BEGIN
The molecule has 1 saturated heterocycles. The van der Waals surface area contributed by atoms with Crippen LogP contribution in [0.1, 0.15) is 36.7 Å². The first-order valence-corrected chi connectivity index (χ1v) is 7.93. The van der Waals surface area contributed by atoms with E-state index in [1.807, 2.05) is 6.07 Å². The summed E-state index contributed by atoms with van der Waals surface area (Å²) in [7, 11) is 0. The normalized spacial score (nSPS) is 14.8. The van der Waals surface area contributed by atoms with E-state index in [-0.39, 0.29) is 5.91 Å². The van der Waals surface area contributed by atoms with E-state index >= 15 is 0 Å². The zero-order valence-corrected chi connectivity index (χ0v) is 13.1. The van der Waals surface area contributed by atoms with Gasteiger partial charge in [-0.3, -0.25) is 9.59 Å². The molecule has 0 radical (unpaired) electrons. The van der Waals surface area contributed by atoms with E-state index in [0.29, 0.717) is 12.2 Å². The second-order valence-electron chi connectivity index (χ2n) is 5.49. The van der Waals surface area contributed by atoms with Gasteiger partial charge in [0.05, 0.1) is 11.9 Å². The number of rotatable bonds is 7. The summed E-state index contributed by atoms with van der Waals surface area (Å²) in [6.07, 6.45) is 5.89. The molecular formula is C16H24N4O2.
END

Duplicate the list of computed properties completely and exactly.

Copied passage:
The molecule has 1 saturated heterocycles. The van der Waals surface area contributed by atoms with Crippen LogP contribution in [0.1, 0.15) is 36.7 Å². The first-order valence-corrected chi connectivity index (χ1v) is 7.93. The van der Waals surface area contributed by atoms with E-state index in [1.807, 2.05) is 6.07 Å². The summed E-state index contributed by atoms with van der Waals surface area (Å²) in [7, 11) is 0. The normalized spacial score (nSPS) is 14.8. The van der Waals surface area contributed by atoms with E-state index in [-0.39, 0.29) is 5.91 Å². The van der Waals surface area contributed by atoms with E-state index >= 15 is 0 Å². The zero-order valence-corrected chi connectivity index (χ0v) is 13.1. The van der Waals surface area contributed by atoms with Gasteiger partial charge in [-0.3, -0.25) is 9.59 Å². The molecule has 0 radical (unpaired) electrons. The van der Waals surface area contributed by atoms with E-state index in [0.29, 0.717) is 12.2 Å². The second-order valence-electron chi connectivity index (χ2n) is 5.49. The van der Waals surface area contributed by atoms with Gasteiger partial charge in [0.05, 0.1) is 11.9 Å². The number of rotatable bonds is 7. The summed E-state index contributed by atoms with van der Waals surface area (Å²) in [6.07, 6.45) is 5.89. The molecular formula is C16H24N4O2.